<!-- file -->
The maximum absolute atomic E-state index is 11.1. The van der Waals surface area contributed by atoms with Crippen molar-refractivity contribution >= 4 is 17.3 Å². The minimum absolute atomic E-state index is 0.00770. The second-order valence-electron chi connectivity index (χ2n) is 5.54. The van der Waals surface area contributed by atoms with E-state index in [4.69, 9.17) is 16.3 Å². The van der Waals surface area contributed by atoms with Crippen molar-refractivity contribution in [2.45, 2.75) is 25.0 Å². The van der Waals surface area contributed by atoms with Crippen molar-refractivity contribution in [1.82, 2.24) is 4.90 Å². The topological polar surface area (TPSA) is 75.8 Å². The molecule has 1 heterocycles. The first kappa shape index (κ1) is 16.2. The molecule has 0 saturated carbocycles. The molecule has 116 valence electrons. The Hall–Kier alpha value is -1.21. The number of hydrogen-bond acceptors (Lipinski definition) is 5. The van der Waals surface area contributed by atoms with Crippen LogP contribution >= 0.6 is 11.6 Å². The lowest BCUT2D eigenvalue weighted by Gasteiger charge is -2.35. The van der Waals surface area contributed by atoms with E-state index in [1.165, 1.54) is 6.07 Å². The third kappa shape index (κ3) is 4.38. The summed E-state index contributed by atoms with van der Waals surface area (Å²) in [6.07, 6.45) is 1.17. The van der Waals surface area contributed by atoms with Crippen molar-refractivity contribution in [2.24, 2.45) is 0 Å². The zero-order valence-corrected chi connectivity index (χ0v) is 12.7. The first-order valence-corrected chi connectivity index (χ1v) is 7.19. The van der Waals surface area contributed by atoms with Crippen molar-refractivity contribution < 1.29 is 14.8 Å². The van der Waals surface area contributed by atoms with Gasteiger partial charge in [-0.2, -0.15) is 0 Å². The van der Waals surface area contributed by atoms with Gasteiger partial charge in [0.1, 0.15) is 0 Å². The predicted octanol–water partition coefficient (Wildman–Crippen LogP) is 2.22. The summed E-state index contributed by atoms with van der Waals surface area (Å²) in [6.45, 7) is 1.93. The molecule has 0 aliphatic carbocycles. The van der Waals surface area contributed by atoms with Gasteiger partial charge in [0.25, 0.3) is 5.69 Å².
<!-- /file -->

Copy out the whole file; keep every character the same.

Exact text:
The maximum absolute atomic E-state index is 11.1. The van der Waals surface area contributed by atoms with Crippen molar-refractivity contribution >= 4 is 17.3 Å². The minimum absolute atomic E-state index is 0.00770. The second-order valence-electron chi connectivity index (χ2n) is 5.54. The van der Waals surface area contributed by atoms with E-state index in [4.69, 9.17) is 16.3 Å². The van der Waals surface area contributed by atoms with Crippen molar-refractivity contribution in [2.45, 2.75) is 25.0 Å². The van der Waals surface area contributed by atoms with Crippen molar-refractivity contribution in [1.82, 2.24) is 4.90 Å². The topological polar surface area (TPSA) is 75.8 Å². The molecule has 1 heterocycles. The first kappa shape index (κ1) is 16.2. The molecule has 0 saturated carbocycles. The molecule has 116 valence electrons. The Hall–Kier alpha value is -1.21. The number of hydrogen-bond acceptors (Lipinski definition) is 5. The van der Waals surface area contributed by atoms with Crippen LogP contribution >= 0.6 is 11.6 Å². The lowest BCUT2D eigenvalue weighted by Gasteiger charge is -2.35. The van der Waals surface area contributed by atoms with E-state index in [1.165, 1.54) is 6.07 Å². The third kappa shape index (κ3) is 4.38. The summed E-state index contributed by atoms with van der Waals surface area (Å²) in [6.07, 6.45) is 1.17. The van der Waals surface area contributed by atoms with Crippen molar-refractivity contribution in [2.24, 2.45) is 0 Å². The zero-order valence-corrected chi connectivity index (χ0v) is 12.7. The first-order valence-corrected chi connectivity index (χ1v) is 7.19. The van der Waals surface area contributed by atoms with Crippen molar-refractivity contribution < 1.29 is 14.8 Å². The van der Waals surface area contributed by atoms with Gasteiger partial charge in [-0.2, -0.15) is 0 Å². The van der Waals surface area contributed by atoms with Gasteiger partial charge in [0.1, 0.15) is 0 Å². The predicted octanol–water partition coefficient (Wildman–Crippen LogP) is 2.22. The summed E-state index contributed by atoms with van der Waals surface area (Å²) in [6.45, 7) is 1.93. The molecule has 0 aliphatic carbocycles. The van der Waals surface area contributed by atoms with Gasteiger partial charge in [0.25, 0.3) is 5.69 Å².